Why Are There No Mosquitoes at Disney World? The Reason Is Nothing Short of Magical

Lauren Harano
·2-min read

As Disney fans like to say, "If you can dream it, you can do it." For many, when dreaming about how to get rid of pesky mosquitoes, they resort to bug spray and call it a day. But for someone who knew that anything is possible - even ridding thousands of acres of land in the centermost part of Florida of bugs - Walt dreamed bigger than just insect repellent. Since every season in Florida is a so-called "mosquito season," Walt knew it would be an uphill battle trying to defend his land (and more importantly, his guests!) from the blood-sucking pests. So, what did he do? He made the park virtually impossible for mosquitoes to live in. Here's how.

As Walt Disney liked to say, "If you can dream it, you can do it."

First, there are no areas of still water in the park, which makes it nearly impossible for mosquitoes to lay eggs. Since these bugs lay their eggs in stagnant water (read: Florida swamps), Walt knew the best way to rid the parks of the insects was to also rid the parks of their breeding grounds. Enter waterfalls, water shows, fountains, and more. With no place for mosquitoes to flourish, Disney World was on its way to becoming a pest-free wonderland.

The next thing on Walt's list was to create structures that prevented standing water from collecting. If the top of a hotel or attraction had a spot for mosquitoes to breed, they would be sure to find it. To avoid this, every building inside the park has curves or other features that obstruct water from collecting, standing, or becoming stagnant. Complete with castles that feature slanted roofs, hotels that boast gorgeous architecture, and rides that are strategically made, the craftsmanship behind each structure is meticulously thought out.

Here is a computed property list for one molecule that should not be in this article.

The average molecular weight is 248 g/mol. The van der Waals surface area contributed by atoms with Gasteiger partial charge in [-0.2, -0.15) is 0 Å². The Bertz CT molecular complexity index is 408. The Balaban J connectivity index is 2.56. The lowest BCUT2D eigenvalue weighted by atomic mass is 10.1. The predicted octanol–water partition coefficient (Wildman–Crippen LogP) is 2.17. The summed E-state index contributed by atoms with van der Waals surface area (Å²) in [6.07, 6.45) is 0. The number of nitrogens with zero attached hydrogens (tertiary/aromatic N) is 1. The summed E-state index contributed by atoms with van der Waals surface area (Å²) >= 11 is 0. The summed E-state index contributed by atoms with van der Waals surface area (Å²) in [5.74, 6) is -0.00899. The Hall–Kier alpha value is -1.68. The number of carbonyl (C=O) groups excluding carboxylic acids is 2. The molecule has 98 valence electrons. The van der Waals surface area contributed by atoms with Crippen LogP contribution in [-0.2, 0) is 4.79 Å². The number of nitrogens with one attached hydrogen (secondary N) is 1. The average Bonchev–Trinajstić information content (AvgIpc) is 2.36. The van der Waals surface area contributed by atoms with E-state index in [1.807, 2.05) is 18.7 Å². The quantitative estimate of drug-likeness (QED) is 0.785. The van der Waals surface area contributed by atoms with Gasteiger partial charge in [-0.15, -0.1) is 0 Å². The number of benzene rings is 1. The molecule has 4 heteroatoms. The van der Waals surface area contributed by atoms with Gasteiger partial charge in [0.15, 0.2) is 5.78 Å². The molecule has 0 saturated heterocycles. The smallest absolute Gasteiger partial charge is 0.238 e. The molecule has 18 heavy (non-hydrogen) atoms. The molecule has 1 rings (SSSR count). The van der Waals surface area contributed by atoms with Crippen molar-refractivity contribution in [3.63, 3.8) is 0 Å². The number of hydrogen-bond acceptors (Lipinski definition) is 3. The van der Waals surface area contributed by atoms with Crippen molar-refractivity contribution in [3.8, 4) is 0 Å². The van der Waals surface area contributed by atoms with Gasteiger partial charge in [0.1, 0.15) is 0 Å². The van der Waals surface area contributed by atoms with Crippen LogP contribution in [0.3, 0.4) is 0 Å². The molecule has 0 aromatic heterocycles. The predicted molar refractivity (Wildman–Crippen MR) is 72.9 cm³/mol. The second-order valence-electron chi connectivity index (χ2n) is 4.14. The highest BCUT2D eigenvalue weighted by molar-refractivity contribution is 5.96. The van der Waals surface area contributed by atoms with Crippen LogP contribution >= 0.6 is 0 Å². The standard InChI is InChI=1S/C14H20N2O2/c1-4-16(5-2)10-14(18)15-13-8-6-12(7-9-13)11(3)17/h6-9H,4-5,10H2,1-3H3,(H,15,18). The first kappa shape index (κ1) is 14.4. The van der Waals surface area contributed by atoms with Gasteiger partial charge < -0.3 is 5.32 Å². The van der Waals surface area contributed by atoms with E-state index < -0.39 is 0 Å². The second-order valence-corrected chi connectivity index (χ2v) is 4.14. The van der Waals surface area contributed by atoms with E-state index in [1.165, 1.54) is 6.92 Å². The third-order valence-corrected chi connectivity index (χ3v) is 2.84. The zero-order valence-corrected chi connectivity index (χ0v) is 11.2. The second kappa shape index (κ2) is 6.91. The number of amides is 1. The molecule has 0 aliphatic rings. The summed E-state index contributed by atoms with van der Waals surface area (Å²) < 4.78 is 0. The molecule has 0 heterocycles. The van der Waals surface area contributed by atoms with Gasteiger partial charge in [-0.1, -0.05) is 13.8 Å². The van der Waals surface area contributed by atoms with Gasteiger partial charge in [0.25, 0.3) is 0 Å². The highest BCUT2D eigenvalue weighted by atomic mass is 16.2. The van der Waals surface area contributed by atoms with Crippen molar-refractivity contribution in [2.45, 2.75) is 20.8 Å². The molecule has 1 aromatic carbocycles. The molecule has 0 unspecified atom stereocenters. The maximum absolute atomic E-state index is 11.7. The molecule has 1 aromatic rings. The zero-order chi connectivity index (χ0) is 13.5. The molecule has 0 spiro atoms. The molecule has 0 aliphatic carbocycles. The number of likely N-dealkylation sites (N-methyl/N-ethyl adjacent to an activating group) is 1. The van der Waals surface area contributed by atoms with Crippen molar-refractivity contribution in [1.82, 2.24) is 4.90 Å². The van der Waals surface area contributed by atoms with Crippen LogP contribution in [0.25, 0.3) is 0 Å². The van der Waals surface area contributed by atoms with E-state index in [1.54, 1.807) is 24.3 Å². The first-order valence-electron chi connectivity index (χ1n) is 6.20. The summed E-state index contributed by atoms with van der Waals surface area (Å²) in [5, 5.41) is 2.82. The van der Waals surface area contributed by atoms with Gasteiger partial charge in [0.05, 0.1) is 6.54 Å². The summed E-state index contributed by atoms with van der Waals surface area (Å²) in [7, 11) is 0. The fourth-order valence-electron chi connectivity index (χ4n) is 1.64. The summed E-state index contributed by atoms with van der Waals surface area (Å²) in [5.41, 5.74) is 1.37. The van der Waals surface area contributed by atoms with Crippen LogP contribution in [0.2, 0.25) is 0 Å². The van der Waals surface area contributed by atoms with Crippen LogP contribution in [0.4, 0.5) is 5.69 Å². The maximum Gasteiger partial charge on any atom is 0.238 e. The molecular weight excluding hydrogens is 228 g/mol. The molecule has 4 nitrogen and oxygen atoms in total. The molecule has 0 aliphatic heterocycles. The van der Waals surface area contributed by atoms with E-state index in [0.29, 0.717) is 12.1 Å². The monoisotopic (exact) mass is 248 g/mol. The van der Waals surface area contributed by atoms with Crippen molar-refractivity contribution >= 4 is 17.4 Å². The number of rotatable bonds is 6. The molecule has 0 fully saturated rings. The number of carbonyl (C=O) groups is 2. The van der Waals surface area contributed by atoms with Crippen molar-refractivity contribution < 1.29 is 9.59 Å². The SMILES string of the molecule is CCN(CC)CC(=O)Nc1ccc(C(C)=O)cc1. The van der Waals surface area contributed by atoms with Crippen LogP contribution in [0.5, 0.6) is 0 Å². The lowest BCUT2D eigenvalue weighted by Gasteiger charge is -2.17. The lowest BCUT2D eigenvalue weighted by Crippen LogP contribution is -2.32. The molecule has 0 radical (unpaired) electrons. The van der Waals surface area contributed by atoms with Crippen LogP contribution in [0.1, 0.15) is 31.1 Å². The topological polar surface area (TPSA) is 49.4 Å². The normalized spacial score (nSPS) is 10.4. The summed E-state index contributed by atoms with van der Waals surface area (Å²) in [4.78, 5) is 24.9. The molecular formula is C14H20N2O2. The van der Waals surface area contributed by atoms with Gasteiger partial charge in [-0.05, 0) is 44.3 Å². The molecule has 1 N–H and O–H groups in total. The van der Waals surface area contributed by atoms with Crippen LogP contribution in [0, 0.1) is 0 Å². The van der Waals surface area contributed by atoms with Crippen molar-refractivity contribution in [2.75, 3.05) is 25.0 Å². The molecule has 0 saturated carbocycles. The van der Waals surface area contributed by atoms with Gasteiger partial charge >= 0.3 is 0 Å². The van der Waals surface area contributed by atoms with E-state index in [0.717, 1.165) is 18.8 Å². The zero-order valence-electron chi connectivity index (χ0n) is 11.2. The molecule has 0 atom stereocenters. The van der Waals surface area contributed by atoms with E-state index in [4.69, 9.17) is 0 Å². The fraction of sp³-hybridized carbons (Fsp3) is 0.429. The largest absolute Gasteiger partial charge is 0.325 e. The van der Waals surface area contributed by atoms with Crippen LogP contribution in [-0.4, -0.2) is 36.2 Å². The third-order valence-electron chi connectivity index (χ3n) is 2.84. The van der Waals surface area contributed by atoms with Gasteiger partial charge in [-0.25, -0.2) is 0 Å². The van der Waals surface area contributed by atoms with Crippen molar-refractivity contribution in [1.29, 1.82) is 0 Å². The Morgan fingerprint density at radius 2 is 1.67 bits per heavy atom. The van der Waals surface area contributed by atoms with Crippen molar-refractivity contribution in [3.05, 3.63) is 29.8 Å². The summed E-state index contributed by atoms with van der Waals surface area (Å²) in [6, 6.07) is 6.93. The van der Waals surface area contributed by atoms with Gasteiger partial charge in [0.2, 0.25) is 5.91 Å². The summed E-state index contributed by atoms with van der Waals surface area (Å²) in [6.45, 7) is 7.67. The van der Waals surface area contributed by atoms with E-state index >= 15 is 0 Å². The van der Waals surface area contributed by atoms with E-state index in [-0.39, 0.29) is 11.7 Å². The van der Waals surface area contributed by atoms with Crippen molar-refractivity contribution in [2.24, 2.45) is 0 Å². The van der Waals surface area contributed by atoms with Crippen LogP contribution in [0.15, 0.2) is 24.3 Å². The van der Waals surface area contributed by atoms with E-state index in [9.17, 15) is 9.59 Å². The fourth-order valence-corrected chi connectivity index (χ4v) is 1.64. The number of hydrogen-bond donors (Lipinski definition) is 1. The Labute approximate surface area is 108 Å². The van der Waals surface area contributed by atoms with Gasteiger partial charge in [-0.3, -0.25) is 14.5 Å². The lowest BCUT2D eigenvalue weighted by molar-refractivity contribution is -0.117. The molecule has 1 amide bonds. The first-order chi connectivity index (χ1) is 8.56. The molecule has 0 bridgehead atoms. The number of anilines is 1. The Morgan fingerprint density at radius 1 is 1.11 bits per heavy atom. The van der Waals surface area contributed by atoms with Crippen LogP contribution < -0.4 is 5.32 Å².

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On top of that, since Walt didn't want any pesticides to be used in the parks, natural insect repellent was the next best option. Insert: liquid garlic. Mosquitoes are deterred by the scent of garlic, so Walt turned the vegetable into a spray that's still used in the parks to this day. While most people can't smell the garlic, the mosquitoes can, meaning they stay far away.

It's safe to say Disney parks were made with more than just a little magic - they were also constructed with serious and thoughtful innovations. The most magical place on Earth is special for more than a couple of reasons (some being the food, rides, and shows), and the lack of mosquitoes definitely has a spot on that list.

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